However, that does not mean that there is no room for digital advancements in the insurance industry. In fact, consumers tend to look for multiple touchpoints when working with insurers throughout the customer lifecycle. Whether through chatbots, websites or call centers, consumers want 24/7 access to their insurer and the flexibility to choose their preferred communication method.

Reinterpretation of the customer experience

Consumers need insurance – and to communicate with their insurers – in the face of accidents, natural disasters and emerging risks. For example, the coronavirus pandemic resulted in a 30 percent increase in consumer insurance-related demand. Yet almost 40 percent of insurers say COVID-19 has had an impact on customer loyalty.

How is that?

Until the pandemic literally made this impossible, the insurance industry relied heavily on face-to-face meetings and communication. Many in the insurance world have been slow to embrace the profound digital changes that are revolutionizing other industries, but they just moved on. But when the shutdowns caused people to need remote access to their insurers, those who have invested in digital skills – including technology and tech-savvy employees – are the ones consumers have turned to.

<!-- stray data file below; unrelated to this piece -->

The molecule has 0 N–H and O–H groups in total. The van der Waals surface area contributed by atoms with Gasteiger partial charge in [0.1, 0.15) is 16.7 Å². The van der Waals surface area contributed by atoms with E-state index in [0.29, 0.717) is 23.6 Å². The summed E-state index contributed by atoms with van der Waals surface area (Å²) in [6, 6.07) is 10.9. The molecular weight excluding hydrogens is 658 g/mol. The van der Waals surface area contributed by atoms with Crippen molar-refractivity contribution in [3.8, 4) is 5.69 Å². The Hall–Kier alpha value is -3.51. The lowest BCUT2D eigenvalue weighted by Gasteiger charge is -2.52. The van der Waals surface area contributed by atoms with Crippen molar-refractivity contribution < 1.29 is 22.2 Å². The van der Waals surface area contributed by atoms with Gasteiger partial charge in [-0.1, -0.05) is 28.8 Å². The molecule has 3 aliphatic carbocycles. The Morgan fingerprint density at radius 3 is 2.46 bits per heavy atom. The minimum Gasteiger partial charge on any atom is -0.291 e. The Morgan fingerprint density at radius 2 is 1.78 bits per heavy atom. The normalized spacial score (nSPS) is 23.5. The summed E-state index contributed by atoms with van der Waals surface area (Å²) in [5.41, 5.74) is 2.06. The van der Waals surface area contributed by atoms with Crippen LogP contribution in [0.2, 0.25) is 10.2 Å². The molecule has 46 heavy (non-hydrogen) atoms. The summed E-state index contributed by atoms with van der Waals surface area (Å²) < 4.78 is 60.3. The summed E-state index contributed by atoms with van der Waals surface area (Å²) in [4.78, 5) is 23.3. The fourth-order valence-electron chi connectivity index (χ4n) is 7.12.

A June 2020 survey found that 41 percent of policyholders who want to switch providers cite poor digital skills as the reason for the change. Digital technology is no longer optional in customer loyalty, and insurers are growing stronger and paying attention to it.